In 1948, NBC brought Texaco Star Theatre to TV. The show began with Berle rotating hosting duties with three other comedians, but in October he became the permanent host. Berle's highly visual style, characterized by vaudeville slapstick and outlandish costumes, proved ideal for the new medium.[13] Berle modeled the show's structure and skits directly from his vaudeville shows, and hired writer Hal Collins to revive his old routines.[10][11]

The show dominated Tuesday night television for the next several years, reaching the number one slot in the Nielsen ratings with as much as an 80% share of the viewing audience. Berle and the show each won Emmy Awards after the first season. Fewer movie tickets were sold on Tuesdays. Some theaters, restaurants and other businesses shut down for the hour or closed for the evening so their customers would not miss Berle's antics.[6] Berle's autobiography notes that in Detroit, "an investigation took place when the water levels took a drastic drop in the reservoirs on Tuesday nights between 9 and 9:05. It turned out that everyone waited until the end of the Texaco Star Theatre before going to the bathroom."[14][15]

Television set sales more than doubled after Texaco Star Theatre's debut, reaching two million in 1949. Berle's stature as the medium's first superstar earned him the sobriquet "Mr. Television".[6] He also earned another nickname after ending a 1949 broadcast with a brief ad-libbed remark to children watching the show: "Listen to your Uncle Miltie and go to bed."[16] Francis Craig and Kermit Goell's Near You became the theme song that closed Berle's TV shows.[17]

Berle risked his newfound TV stardom at its zenith to challenge Texaco when the sponsor tried to prevent black performers from appearing on his show:

I remember clashing with the advertising agency and the sponsor over my signing the Four Step Brothers for an appearance on the show. The only thing I could figure out was that there was an objection to black performers on the show, but I couldn't even find out who was objecting. "We just don't like them," I was told, but who the hell was "we"? Because I was riding high in 1950, I sent out the word: "If they don't go on, I don't go on." At ten minutes of eight—ten minutes before showtime—I got permission for the Step Brothers to appear. If I broke the color-line policy or not, I don't know, but later on I had no trouble booking Bill Robinson or Lena Horne.[18]

Berle's mother Sadie was often in the audience for his broadcasts; she had long served as a "plant" to encourage laughter from his stage show audiences.[5] Her unique, "piercing, roof-shaking laugh"[5][19] would stand out, especially when Berle made an entrance in an outrageous costume. After feigning surprise he would "ad lib" a response; for example: "Lady, you've got all night to make a fool of yourself. I've only got an hour!"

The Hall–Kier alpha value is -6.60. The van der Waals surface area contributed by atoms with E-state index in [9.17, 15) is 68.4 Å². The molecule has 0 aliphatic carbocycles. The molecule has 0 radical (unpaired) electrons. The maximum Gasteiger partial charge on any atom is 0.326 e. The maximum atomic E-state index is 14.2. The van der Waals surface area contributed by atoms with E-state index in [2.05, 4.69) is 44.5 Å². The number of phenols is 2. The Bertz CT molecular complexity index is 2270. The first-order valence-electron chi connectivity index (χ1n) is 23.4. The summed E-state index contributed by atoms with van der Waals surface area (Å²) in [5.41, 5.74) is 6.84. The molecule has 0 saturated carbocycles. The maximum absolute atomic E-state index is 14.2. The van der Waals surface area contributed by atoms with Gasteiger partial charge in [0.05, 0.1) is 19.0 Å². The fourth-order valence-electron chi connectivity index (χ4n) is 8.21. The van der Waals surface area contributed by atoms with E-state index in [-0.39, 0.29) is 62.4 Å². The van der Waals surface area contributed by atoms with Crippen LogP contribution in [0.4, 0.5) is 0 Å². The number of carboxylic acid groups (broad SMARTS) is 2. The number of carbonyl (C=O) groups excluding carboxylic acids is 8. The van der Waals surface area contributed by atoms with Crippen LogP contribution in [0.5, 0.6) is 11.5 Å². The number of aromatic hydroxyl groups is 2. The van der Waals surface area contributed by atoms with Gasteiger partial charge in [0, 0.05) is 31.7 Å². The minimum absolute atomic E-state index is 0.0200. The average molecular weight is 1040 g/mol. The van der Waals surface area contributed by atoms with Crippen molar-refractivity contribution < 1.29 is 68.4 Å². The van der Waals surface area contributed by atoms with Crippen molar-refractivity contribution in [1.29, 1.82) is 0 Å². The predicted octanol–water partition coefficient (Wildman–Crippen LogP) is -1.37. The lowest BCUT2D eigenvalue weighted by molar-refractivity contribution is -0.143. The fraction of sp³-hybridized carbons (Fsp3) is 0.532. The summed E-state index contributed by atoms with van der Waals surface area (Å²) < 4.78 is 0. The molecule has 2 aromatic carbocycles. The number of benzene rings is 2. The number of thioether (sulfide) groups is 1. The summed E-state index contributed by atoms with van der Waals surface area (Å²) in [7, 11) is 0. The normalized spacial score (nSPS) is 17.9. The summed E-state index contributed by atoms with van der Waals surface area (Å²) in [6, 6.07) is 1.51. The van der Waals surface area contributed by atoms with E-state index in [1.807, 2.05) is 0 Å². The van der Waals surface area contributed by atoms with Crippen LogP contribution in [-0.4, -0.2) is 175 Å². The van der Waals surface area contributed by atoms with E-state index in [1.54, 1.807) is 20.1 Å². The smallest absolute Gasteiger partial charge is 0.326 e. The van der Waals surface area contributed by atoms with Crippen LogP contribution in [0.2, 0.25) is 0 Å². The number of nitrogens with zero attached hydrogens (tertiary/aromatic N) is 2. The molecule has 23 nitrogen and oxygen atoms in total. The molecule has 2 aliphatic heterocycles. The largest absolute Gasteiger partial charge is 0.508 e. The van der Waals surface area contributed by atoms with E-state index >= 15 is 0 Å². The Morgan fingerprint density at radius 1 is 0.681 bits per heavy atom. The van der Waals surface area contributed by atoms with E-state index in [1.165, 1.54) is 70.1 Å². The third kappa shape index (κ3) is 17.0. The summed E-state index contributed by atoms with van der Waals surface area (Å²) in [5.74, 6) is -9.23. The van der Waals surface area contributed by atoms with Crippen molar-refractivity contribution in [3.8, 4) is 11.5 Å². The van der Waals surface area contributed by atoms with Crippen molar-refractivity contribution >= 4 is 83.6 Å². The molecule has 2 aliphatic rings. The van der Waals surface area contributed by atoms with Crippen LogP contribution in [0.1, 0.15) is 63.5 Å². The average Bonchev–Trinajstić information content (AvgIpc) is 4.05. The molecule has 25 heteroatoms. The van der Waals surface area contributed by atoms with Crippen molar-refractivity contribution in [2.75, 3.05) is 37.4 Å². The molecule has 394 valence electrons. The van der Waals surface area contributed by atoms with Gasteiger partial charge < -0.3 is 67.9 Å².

Berle asked NBC to switch from live broadcasts to film, which would have made possible reruns (and residual income from them); he was angered when the network refused. NBC did consent to make a kinescope of each show, however. Later, Berle was offered 25% ownership of a company manufacturing the teleprompter by its inventor, Irving Berlin Kahn, if he would simply use the new gadget on his program. He turned the offer down.[20]

Berle's TV decline[edit]

NBC signed him to an exclusive, unprecedented 30-year television contract in 1951.

Texaco pulled out of sponsorship of the show in 1953. Buick picked it up, prompting a renaming to The Buick-Berle Show, and the program's format was changed to show the backstage preparations to put on a variety show. Critics generally approved of the changes, but Berle's ratings continued to fall, and Buick pulled out after two seasons.[21] In addition, "Berle's persona had shifted from the impetuous and aggressive style of the Texaco Star Theater days to a more cultivated, but less distinctive personality, leaving many fans somehow unsatisfied."[7]

By the time the again-renamed Milton Berle Show finished its only full season (1955–56), Berle was already becoming history—though his final season was host to two of Elvis Presley's earliest television appearances, April 3 and June 5, 1956.[22] The final straw during that last season may have come from CBS scheduling The Phil Silvers Show opposite Berle. Ironically, Silvers was one of Berle's best friends in show business and had come to CBS's attention in an appearance on Berle's program. Bilko's creator-producer, Nat Hiken, had been one of Berle's radio writers.

Berle knew that NBC had already decided to cancel his show before Presley appeared.[23] Berle later appeared in the Kraft Music Hall series from 1958 to 1959,[24] but NBC was finding increasingly fewer showcases for its one-time superstar. By 1960, he was reduced to hosting a bowling program, Jackpot Bowling, delivering his quips and interviewing celebrities between the efforts of that week's bowling contestants.[25]

Life after The Milton Berle Show[edit]

In Las Vegas, Berle played to packed showrooms at Caesars Palace, the Sands, the Desert Inn and other casino hotels. Berle had appeared at the El Rancho, one of the first Vegas hotels, in the late 1940s. In addition to constant club appearances, Berle performed on Broadway in Herb Gardner's The Goodbye People in 1968. He also became a commercial spokesman for the thriving Lum's restaurant chain.

Leavelaugh.jpg

He appeared in numerous films, including Always Leave Them Laughing (Released in 1949, shortly after his TV debut) with Virginia Mayo and Bert Lahr, Let's Make Love with Marilyn Monroe and Yves Montand, It's a Mad, Mad, Mad, Mad World, The Loved One, The Oscar, Who's Minding the Mint?, Lepke, Woody Allen's Broadway Danny Rose and Driving Me Crazy.